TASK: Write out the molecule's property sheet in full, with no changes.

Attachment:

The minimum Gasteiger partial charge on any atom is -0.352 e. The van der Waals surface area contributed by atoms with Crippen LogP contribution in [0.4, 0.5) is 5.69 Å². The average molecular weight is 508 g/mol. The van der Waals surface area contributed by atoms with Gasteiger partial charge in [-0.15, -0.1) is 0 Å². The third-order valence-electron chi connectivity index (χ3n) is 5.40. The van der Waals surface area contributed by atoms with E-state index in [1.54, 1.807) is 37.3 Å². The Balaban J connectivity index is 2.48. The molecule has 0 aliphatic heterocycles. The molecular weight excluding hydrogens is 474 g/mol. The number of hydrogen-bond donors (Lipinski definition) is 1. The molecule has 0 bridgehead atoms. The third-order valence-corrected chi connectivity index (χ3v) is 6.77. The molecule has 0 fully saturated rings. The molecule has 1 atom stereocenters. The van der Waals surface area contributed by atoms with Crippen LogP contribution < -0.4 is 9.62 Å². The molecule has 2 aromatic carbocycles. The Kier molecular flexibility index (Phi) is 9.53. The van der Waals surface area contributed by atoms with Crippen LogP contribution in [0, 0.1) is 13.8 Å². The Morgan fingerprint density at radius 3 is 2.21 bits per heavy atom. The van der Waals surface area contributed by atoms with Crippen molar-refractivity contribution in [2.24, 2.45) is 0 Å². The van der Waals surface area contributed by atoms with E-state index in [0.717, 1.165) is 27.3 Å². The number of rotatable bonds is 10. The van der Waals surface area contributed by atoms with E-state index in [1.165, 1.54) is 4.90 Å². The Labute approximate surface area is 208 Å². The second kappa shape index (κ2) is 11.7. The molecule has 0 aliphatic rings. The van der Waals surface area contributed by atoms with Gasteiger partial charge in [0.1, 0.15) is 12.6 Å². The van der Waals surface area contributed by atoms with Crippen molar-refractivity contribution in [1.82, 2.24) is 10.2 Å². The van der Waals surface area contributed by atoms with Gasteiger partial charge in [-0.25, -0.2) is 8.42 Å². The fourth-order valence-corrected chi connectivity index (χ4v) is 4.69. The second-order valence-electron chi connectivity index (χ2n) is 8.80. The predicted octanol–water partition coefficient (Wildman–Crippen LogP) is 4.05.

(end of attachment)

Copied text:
The minimum Gasteiger partial charge on any atom is -0.352 e. The van der Waals surface area contributed by atoms with Crippen LogP contribution in [0.4, 0.5) is 5.69 Å². The average molecular weight is 508 g/mol. The van der Waals surface area contributed by atoms with Gasteiger partial charge in [-0.15, -0.1) is 0 Å². The third-order valence-electron chi connectivity index (χ3n) is 5.40. The van der Waals surface area contributed by atoms with E-state index in [1.54, 1.807) is 37.3 Å². The Balaban J connectivity index is 2.48. The molecule has 0 aliphatic heterocycles. The molecular weight excluding hydrogens is 474 g/mol. The number of hydrogen-bond donors (Lipinski definition) is 1. The molecule has 0 bridgehead atoms. The third-order valence-corrected chi connectivity index (χ3v) is 6.77. The molecule has 0 fully saturated rings. The molecule has 1 atom stereocenters. The van der Waals surface area contributed by atoms with Crippen LogP contribution < -0.4 is 9.62 Å². The molecule has 2 aromatic carbocycles. The Kier molecular flexibility index (Phi) is 9.53. The van der Waals surface area contributed by atoms with Crippen LogP contribution in [0, 0.1) is 13.8 Å². The Morgan fingerprint density at radius 3 is 2.21 bits per heavy atom. The van der Waals surface area contributed by atoms with Crippen molar-refractivity contribution in [2.24, 2.45) is 0 Å². The van der Waals surface area contributed by atoms with E-state index in [0.717, 1.165) is 27.3 Å². The number of rotatable bonds is 10. The van der Waals surface area contributed by atoms with E-state index in [1.165, 1.54) is 4.90 Å². The Labute approximate surface area is 208 Å². The second kappa shape index (κ2) is 11.7. The molecule has 0 aliphatic rings. The van der Waals surface area contributed by atoms with Gasteiger partial charge in [0.1, 0.15) is 12.6 Å². The van der Waals surface area contributed by atoms with Crippen molar-refractivity contribution in [1.82, 2.24) is 10.2 Å². The van der Waals surface area contributed by atoms with Gasteiger partial charge in [-0.25, -0.2) is 8.42 Å². The fourth-order valence-corrected chi connectivity index (χ4v) is 4.69. The second-order valence-electron chi connectivity index (χ2n) is 8.80. The predicted octanol–water partition coefficient (Wildman–Crippen LogP) is 4.05.